How long after I get my green card can I divorce? – Two types of green cards
How long after I get my green card can I divorce? is a popular question that many immigrants have in their minds when their blissful marriage unfortunately starts to break down. The answer to this question depends largely on the type of green card that was issued to the immigrant. There are two types of green cards: 1) a ten-year green card; and 2) a two-year conditional green card.
The type of green card that you have is written on the green card itself. If you look at the green card, you will see a “resident since” date and an “expiration date.”
Divorce after getting a 10-year green card: What are the consequences?
If you have a 10-year green card, a divorce should have very little effect on your immigration status. You are not going to automatically lose the green card because of the divorce. However, in some circumstances if the divorce occurs shortly after you are approved for the green card, USCIS may suspect that your marriage was fraudulent. Marriage fraud is illegal and if USCIS can prove that your marriage was fake, it could start a deportation case against you to revoke the green card.
USCIS is not generally keeping track of all the marriages that end in a divorce after a 10- year green card is issued. USCIS usually finds out that your marriage ended in a divorce when you apply for U.S. citizenship or naturalization. You will have to write on the N-400 application how many times you were married, the date you were married and the date you obtained a divorce. You also must bring certified copies of divorce decrees to the citizenship interview with you. If the immigration officer sees that you were married many times and that each former spouse petitioned for you, he/she may start to believe that you were only getting married to get a green card. A reasonable explanation as to why the marriage ended in a divorce can quell doubts.Marriages usually breakdown because of abuse, incarceration, incompatibility, cheating and financial difficulty. Many people get divorced after obtaining a ten-year green card which is reflected in the high divorce rate in the United States. Despite this fact, many of these marriages were real. Some immigrant divorcees have successfully obtained U.S. citizenship.
Divorce after getting a two-year conditional green card: What you should know?
A conditional green card, also known as a 2-year green card, is issued to a married person who:
A conditional green card holder has the same rights as a person who has a regular green card. The main difference between the two, aside from the shorter expiration date, is that within 90 days before the conditional green card expires, you must apply to remove the conditions on the green card or risk losing your green card status.
On a green card obtained through marriage, the conditions can be removed by filing form I-751, Petition to Remove Conditions. If the couple is still married, both people will sign and file the form together. This is called “filing jointly.”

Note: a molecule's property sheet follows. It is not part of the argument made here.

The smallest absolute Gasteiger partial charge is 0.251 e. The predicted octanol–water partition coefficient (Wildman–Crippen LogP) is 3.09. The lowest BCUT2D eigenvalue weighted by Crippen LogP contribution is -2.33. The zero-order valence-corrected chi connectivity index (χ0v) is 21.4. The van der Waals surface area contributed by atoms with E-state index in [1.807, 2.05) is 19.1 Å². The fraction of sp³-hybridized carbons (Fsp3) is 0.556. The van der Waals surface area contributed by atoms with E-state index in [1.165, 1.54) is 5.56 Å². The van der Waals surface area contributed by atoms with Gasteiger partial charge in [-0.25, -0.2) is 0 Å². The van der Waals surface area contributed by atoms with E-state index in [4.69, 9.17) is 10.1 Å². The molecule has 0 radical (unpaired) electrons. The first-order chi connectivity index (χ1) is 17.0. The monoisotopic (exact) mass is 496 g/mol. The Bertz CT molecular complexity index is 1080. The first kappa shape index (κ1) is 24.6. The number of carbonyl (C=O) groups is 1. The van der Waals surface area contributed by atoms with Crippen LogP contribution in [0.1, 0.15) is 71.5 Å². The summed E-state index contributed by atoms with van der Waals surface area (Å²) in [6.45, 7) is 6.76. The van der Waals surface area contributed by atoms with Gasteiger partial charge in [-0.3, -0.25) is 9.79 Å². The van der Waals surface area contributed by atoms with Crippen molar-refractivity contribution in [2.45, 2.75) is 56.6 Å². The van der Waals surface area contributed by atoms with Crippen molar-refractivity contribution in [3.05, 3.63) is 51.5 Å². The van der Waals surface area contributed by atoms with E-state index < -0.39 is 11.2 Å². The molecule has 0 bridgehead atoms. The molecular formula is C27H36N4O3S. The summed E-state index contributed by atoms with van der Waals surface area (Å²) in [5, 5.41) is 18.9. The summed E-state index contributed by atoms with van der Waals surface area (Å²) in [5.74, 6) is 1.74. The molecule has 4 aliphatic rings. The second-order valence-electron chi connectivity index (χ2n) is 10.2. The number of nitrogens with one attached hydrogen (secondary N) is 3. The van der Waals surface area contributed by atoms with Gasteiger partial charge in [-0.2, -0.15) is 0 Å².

If your marriage ended in a divorce, you will have to file the form yourself by obtaining a “waiver” of the joint filing requirement. You should not file the bare form but it should be supported with sufficient evidence that shows that when you entered the marriage, you and your spouse intended to establish a life together. From the time you get married, you should start documenting your marriage. Bank statements, credit card bills, lease agreements, photographs at family gatherings and electric bills are some of the documents that you can use to prove that your marriage was real.
You will not automatically lose the conditional green card because of the divorce, however if you did not properly document your marriage, the immigration officer will question whether your marriage was real and you will have a hard time proving your case.
Should I hire a lawyer if I need to get a divorce and I have a green card?
A good immigration and divorce lawyer can help you foresee problems with your case before it occurs. Many cases are won because the client got a lawyer to help them with the case. When deciding if you should hire a lawyer, you will have to look at your finances to see if this is possible. The high fees that some lawyers charge is usually a turn off for many people because it is not affordable. You should make the decision based on whether you can afford to make a mistake with your case and risk being deported. This is where the lawyer is valuable. The lawyer can minimize your risk of being deported by preparing the case properly.
Chery Fletcher is a divorce and immigration attorney in West Palm Beach, Florida who has been helping immigrants through the green card and divorce process.
If you would like to get in touch with immigration and divorce attorney, Cheryl Fletcher , call 561-507-5772 to get a fast consultation or fill in the contact form on the website: http://www. lawyerfletcher.com and we will call you right away.
Fletcher Law Blog, “Divorce after permanent green card issued: How does this affect immigration status?”, Accessed May 30, 2018.
U.S. Citizenship and Immigration Services, “After a Green Card is Granted” Accessed May 16, 2018.
U.S. Citizenship and Immigration Services, “Conditional Permanent Residence” Accessed May 16, 2018.